With the relentless forward march of ‘progress’ comes the unrelenting shifts in industries, and the ever-changing landscape of products. We see this directly with photography which has moved from a mechanical endeavor to a digital one, casually leaving those who struggle to adapt to tread water, and drowning the ones who just can’t, and that includes mainstays. One sector of photography that seems set for a real shift, is that of the pen tablet. The Wacom dominated corner is facing a significant threat from tablet computers, and if I may be bold to say, because of Astropad. And now? Astropad’s latest offering, Astropad Studio, could tip the scales.

Astropad has been around for some time now, and the basic premise is it lets iPad and iPhone users use the touch capable devices as secondary screens that can work as a pen tablet. While Wacom’s offerings were always more nuanced, more single-purpose-designed and accepted, Astropad had to overcome the stigma of being an ‘app’, a gimmick to use when convenient rather than a go-to. The thing is though, everyone and their mother has an iPad and they made headway and fast, and now, Astropad Studio is going straight for the jugular of Wacom’s higher-end Cintiq line.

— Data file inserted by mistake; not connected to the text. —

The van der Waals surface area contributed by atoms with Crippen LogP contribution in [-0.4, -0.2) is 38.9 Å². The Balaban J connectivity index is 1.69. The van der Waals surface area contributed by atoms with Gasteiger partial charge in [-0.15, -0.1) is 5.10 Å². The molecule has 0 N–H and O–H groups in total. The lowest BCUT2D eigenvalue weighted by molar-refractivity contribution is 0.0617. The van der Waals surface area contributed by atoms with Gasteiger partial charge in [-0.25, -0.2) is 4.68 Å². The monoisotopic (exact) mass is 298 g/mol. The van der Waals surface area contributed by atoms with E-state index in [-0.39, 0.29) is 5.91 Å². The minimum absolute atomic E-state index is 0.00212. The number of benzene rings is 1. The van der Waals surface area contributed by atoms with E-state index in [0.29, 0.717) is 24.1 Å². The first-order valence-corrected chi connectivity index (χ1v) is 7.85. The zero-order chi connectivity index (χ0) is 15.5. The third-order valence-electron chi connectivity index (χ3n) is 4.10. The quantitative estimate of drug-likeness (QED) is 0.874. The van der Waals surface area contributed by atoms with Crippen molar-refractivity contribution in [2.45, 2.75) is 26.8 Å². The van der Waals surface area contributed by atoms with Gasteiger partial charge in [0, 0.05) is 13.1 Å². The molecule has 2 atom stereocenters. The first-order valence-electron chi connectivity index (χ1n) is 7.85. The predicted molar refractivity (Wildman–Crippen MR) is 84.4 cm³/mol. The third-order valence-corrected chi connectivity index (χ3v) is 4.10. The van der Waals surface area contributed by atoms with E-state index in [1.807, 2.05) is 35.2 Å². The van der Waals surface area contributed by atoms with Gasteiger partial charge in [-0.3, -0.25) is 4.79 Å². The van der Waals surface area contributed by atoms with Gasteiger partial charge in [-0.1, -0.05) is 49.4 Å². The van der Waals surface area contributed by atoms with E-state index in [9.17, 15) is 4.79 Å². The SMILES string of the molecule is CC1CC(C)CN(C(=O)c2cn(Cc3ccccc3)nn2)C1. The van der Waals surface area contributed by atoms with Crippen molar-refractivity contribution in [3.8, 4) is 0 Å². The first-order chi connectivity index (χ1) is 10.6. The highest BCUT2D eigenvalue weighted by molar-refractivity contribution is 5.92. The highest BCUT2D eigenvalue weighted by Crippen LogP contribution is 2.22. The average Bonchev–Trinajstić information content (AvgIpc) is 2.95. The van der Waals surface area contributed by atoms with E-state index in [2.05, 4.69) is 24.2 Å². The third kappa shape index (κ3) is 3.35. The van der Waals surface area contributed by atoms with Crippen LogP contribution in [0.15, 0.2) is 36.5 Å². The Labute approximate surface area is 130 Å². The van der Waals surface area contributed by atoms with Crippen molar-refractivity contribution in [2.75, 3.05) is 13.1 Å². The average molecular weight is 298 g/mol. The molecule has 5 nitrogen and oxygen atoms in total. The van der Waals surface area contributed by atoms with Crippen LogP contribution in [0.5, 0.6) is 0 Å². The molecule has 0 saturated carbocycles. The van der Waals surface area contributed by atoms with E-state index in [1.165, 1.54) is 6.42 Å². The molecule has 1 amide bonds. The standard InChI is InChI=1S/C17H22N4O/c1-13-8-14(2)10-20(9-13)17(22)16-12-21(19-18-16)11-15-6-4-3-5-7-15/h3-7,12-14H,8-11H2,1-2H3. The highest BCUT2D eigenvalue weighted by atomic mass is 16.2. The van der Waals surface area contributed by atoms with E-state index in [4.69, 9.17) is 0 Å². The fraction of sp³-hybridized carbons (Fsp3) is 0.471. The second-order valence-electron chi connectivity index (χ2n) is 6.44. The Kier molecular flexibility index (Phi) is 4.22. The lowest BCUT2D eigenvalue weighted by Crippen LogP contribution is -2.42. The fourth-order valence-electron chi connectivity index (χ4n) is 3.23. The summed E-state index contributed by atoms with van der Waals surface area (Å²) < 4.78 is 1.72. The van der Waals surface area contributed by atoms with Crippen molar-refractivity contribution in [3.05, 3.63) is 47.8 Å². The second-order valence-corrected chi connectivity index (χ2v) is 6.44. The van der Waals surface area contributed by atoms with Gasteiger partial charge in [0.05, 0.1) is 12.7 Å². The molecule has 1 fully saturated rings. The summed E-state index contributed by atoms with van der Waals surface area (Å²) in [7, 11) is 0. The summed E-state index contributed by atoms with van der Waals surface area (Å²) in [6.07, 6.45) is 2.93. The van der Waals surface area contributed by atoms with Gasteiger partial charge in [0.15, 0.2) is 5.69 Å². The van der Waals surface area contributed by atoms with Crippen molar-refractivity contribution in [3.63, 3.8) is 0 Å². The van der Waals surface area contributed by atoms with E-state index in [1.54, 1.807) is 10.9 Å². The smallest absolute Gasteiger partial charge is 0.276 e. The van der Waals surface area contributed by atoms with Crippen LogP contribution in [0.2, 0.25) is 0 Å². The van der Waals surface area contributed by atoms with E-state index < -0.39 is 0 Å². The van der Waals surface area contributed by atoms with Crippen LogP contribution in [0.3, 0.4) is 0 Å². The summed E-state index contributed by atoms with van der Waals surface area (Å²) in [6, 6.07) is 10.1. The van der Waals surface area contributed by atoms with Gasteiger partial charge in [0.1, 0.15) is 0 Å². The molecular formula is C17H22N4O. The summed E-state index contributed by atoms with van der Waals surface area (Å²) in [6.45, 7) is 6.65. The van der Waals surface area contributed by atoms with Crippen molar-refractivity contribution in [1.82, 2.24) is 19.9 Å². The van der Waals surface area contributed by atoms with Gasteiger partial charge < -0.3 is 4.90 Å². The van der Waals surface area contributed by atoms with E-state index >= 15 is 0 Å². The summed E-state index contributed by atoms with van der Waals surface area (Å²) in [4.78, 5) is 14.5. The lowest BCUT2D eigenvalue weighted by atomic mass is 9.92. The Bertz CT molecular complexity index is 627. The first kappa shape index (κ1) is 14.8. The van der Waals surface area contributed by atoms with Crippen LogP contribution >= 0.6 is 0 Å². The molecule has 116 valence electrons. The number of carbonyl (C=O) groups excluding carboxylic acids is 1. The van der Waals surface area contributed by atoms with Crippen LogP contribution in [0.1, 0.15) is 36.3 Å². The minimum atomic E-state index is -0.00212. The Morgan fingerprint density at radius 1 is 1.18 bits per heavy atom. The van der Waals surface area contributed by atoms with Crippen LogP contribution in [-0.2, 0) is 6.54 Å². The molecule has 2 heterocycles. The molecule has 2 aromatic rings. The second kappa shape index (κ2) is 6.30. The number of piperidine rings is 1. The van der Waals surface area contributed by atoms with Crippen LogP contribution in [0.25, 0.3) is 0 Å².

Astropad Studio is Astropad’s professional offering, with a litany of advances and a feature set to impress, all meant to work primarily with Apple’s iPad Pros. As such it uses full pressure sensitivity with Apple Pencil, full keyboard support, and now with Liquid Extreme.

Liquid is Astropad’s in-house tech for image quality and responsiveness and the normal Astropad gets about 5MB/s where as Studio’s Liquid Extreme can do 40MB/s therefore giving almost zero lag, and should you decide to work wireless instead, Velocity Control is constantly analyzing your network connection to optimally balance image quality and latency. It’s also GPU accelerated so your comp stays fast, can be used with any app, and fully customizable with Magic Gestures to tailor your shortcuts and overall experience.

The catch? It’s a subscription model and it’s $64 a year, but to be frank, it isn’t a catch. To have similar functionality you’d need a Cintiq and that’s going to run you at least $1000, and given this is aimed at creative professionals rather than casual users, they’ll understand what they’re getting.


We’ll hopefully get a full review of this soon, but speaking as someone who’s a heavy Wacom user, this is the first time I’m so far considering a replacement. Concerns right now would be largely to do with the fact it currently only supports Apple Pencil which lacks buttons, and buttons on the Wacom pens are a godsend. All that said, Magic Gestures may be able to take the place for the time being until further Pen supports are given. Check out more about Astropad Studio here, and you can download a free week’s trial of Studio.